What’s missing from this mosaic? Gen Z, the oldest of whom, at 24, are adults and the youngest of whom will be 38 in 2050. A significant portion of this cohort, larger than that of all prior generations, believes government rather than businesses or individuals should step in to solve problems. They are thus less likely to sit on the sidelines. (Full disclosure, I am a Gen Z parent and can vouch for this.) Look no further than their heroes: activists Greta Thurnburg, Emma González, and David Hogg, who are all 21 or younger.
Governments need Gen Z’s energy, globally – soon — for game-changing climate action. Take the U.S., where the Silent Generation bears the weight of leading — and not always well. Sadly, Boomers and my generation, Gen X, largely bailed. The only obvious exception is U.S. Secretary of Transportation Pete Buttigieg, now 39, who transitioned from McKinsey & Co to a naval officer, to Mayor of South Bend, Indiana. The rest is history. Meanwhile, more millennials land in the private than the public sector (34% vs 24% in 2015) — often as social entrepreneurs like Braverman; perhaps they feel their impact can be greater there. AOC is an outlier.
Governments need Gen Z’s energy, globally for game-changing climate action.
There is no one path for making change. But to bring carbon cutting projects across the finish line, one might have to blaze converging trails, and at one point move to the middle, to government, between stints as an activist and social entrepreneur. As Colombian activist-turned-governor of the Afro-Colombian province of Choco Luis Gilberto Murillo-Urrutia showed, maybe start as an activist and bring your energy inside. Or as fabric circularity entrepreneur Jennifer Schreiber did, start in city government (in her case, New York City’s Sanitation Department) and if the system doesn’t work with your dream, take it on the road along with your insider system connections. Then make it happen elsewhere.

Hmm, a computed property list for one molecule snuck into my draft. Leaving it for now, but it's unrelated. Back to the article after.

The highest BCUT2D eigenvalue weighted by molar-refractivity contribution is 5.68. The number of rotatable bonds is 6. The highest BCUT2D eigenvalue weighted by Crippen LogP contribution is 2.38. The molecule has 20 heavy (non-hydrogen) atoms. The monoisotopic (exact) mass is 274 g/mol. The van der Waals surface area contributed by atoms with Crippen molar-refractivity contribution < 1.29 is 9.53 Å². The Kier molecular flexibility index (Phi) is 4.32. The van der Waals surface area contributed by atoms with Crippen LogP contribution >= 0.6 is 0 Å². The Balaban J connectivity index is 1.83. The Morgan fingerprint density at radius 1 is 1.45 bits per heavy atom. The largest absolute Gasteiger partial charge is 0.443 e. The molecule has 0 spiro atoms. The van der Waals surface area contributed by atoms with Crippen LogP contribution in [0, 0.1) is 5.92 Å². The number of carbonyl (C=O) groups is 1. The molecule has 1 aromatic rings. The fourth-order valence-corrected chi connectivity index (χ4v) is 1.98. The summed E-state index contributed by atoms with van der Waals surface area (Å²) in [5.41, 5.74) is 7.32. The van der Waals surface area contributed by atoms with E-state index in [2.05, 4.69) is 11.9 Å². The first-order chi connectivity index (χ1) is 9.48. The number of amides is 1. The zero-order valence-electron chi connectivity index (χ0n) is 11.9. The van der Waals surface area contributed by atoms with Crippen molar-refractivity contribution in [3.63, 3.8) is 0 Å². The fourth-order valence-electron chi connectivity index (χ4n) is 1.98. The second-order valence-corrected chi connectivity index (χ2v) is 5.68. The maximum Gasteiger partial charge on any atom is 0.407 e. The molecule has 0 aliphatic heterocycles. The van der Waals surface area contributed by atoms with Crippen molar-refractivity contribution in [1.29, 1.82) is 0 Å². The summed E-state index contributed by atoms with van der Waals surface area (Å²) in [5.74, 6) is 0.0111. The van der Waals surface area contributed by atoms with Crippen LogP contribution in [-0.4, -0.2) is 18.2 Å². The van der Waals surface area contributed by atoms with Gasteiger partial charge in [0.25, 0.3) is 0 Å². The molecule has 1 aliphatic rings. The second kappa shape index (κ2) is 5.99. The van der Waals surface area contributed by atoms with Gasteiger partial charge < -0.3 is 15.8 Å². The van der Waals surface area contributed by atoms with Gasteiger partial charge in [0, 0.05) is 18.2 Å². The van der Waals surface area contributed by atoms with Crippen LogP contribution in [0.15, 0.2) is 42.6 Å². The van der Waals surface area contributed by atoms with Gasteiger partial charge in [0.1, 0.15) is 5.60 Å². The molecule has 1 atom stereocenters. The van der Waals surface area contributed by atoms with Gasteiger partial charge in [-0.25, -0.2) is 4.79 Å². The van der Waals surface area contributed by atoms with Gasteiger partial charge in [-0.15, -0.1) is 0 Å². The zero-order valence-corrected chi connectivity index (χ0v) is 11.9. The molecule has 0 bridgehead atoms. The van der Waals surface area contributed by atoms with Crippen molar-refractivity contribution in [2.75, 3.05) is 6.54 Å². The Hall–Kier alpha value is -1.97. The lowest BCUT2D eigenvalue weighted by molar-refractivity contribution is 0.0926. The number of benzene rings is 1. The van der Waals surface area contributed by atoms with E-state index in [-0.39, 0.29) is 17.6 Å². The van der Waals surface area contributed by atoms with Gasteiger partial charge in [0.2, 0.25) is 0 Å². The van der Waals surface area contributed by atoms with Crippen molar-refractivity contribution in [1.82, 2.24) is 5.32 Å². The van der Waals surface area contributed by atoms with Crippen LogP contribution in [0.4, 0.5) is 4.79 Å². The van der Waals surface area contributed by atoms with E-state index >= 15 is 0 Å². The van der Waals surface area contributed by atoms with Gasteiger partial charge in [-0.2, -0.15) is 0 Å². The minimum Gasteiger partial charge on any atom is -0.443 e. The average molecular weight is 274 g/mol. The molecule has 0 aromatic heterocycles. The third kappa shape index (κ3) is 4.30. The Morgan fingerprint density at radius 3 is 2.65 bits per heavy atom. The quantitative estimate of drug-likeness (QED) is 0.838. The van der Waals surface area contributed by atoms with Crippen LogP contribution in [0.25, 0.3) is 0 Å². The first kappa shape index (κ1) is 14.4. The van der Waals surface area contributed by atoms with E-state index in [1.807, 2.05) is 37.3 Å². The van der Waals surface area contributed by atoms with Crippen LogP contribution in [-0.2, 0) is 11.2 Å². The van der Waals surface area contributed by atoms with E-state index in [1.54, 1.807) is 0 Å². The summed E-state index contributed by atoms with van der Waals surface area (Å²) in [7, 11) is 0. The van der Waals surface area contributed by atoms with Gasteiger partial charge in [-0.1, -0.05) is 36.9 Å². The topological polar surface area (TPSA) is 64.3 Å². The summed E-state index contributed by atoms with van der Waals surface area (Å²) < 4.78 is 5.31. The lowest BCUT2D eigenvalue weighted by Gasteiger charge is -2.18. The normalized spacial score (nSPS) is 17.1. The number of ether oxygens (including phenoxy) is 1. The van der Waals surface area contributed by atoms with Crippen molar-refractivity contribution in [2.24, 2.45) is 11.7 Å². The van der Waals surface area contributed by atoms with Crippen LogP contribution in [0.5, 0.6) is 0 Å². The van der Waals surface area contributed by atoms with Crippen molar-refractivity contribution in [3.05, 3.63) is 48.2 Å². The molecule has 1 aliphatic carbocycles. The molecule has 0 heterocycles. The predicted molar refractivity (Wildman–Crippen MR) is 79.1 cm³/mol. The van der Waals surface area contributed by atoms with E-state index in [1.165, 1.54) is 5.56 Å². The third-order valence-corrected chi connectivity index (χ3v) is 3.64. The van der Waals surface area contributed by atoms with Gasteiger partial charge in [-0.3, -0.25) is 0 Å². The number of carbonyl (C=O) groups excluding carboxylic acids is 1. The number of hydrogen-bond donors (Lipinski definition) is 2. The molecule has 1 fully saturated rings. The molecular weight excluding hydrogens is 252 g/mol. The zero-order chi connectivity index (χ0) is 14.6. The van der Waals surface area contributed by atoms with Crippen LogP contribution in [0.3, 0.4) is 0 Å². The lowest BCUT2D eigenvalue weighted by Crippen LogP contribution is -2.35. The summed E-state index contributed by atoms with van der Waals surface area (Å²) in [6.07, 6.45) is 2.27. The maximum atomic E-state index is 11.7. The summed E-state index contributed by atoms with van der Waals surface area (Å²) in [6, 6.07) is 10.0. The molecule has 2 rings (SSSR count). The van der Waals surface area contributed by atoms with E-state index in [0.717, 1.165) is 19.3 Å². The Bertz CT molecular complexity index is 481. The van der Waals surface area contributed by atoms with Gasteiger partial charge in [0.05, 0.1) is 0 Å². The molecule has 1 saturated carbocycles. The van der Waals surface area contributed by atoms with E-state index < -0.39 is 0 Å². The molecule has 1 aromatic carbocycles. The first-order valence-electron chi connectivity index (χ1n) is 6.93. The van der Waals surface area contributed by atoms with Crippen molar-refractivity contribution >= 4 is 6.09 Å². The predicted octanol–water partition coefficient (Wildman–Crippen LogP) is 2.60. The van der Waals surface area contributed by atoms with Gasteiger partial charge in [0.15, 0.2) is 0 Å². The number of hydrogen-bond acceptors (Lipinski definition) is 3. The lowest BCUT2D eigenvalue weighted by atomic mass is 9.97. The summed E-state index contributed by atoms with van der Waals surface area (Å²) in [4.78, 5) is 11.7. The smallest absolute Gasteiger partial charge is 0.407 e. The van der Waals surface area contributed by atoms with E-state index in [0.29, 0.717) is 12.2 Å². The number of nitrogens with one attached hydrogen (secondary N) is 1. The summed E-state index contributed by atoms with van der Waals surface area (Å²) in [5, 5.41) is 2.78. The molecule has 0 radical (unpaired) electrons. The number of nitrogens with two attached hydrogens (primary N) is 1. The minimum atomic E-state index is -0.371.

Given the urgent need for decisive climate action now, might it make most sense for older Gen Zs to start in the government trenches? However, to engage, empower and amplify the voice of this cohort within government per the wise words of a former U.S. president about heeding the call for civic duty, maybe we need mandatory public service, a sort of “Corona Corps” such as the one NYU professor Scott Galloway recently proposed, so that both awareness and action sweeps across society. If Gen Z does not lead the carbon cutting charge by 2050, then who?
Gen Z and their predecessors who inspired them: Bring it on and bring others on board. We are with, and cheering for, you.
Carolyn Whelan’s monthly column, Humanizing Cities: The People and Policies That Make Cities Thrive, which unearths ways 21st century cities are solving hard problems through ingenuity, alliances, and drive. By highlighting policy successes in urban enclaves, she aims to turn the trajectories of progress on human health, environments, economies, homes, schools, transit arteries, and waterways in cities sharply upwards, for cities of the future that thrive.